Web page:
When Google released its new social networking tool, Google Plus last week, it was confined to what they called a limited invitation-only Beta. Scoring an invitation was a precious commodity, but many new members (including me) quickly found that instead of accessing the system, we found a sign that indicated the system was temporarily over capacity.
I’m guessing that Google wanted to make sure there wasn’t so much traffic, that it would take down the system. Not exactly what you want to do in the first days of release of a hot service. So instead, they throttled the number of new people they would allow on the system at any one time.
I’m speculating of course because I don’t have actual insight into what goes on in Google’s data centers, but I would be willing to bet they had sophisticated monitoring tools in place, maybe even tools they developed specifically for this type of case.
They knew they would have some potentially unhappy users who couldn’t get immediate gratification of getting into the social network, but they were probably willing to trade that temporary disappointment to ensure that the people who were already in would get the optimal Google Plus experience. If the system were slow, unavailable or balky, that would have been a bigger problem.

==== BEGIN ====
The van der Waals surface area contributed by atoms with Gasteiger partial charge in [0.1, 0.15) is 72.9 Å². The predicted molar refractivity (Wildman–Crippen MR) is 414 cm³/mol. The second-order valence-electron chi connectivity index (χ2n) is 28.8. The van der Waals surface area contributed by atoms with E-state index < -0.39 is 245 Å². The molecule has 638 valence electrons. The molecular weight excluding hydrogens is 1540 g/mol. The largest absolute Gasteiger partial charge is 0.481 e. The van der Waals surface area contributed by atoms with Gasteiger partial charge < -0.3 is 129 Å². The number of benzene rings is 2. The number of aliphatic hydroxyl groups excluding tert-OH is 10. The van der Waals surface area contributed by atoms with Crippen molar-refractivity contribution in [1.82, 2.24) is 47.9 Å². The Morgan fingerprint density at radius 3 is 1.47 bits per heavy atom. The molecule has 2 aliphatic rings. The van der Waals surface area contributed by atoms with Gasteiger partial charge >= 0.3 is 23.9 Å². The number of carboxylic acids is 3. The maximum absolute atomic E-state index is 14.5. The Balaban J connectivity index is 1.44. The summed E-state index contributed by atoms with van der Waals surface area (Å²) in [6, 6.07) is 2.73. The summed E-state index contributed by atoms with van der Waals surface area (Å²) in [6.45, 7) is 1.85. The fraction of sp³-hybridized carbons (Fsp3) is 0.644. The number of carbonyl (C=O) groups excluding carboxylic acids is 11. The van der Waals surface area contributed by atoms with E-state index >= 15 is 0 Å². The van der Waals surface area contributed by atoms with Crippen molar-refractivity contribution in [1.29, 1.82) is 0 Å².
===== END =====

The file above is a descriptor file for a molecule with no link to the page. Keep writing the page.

They were probably watching for the point at which the system performance began to decay, and if that wasn’t due to any number of factors they might understand and control, it could very well have to do with the number of people using the system. By shutting down new user access temporarily, it ensures, all things being equal, that the experience of current users wouldn’t be affected by a large influx of new users.
And it buys them time to increase capacity to accommodate the next wave of traffic. It’s a smart approach if that’s what they were doing, especially with a popular new service like Google Plus. Perhaps, Google also learned some lessons about how it rolled out the failed Google Wave, its first attempt at social networking, which they kept limited to a select few early adopters for so long, it never really caught on (of course, there were other factors that contributed to its failure too).
Whatever the reason, if Google is using monitoring tools in this fashion to keep the system operating optimally, it’s sensible way to ramp up capacity, while ensuring that the users on the system don’t feel any of the company’s growing pains as new users flock to the social network.
Posted on July 14, 2011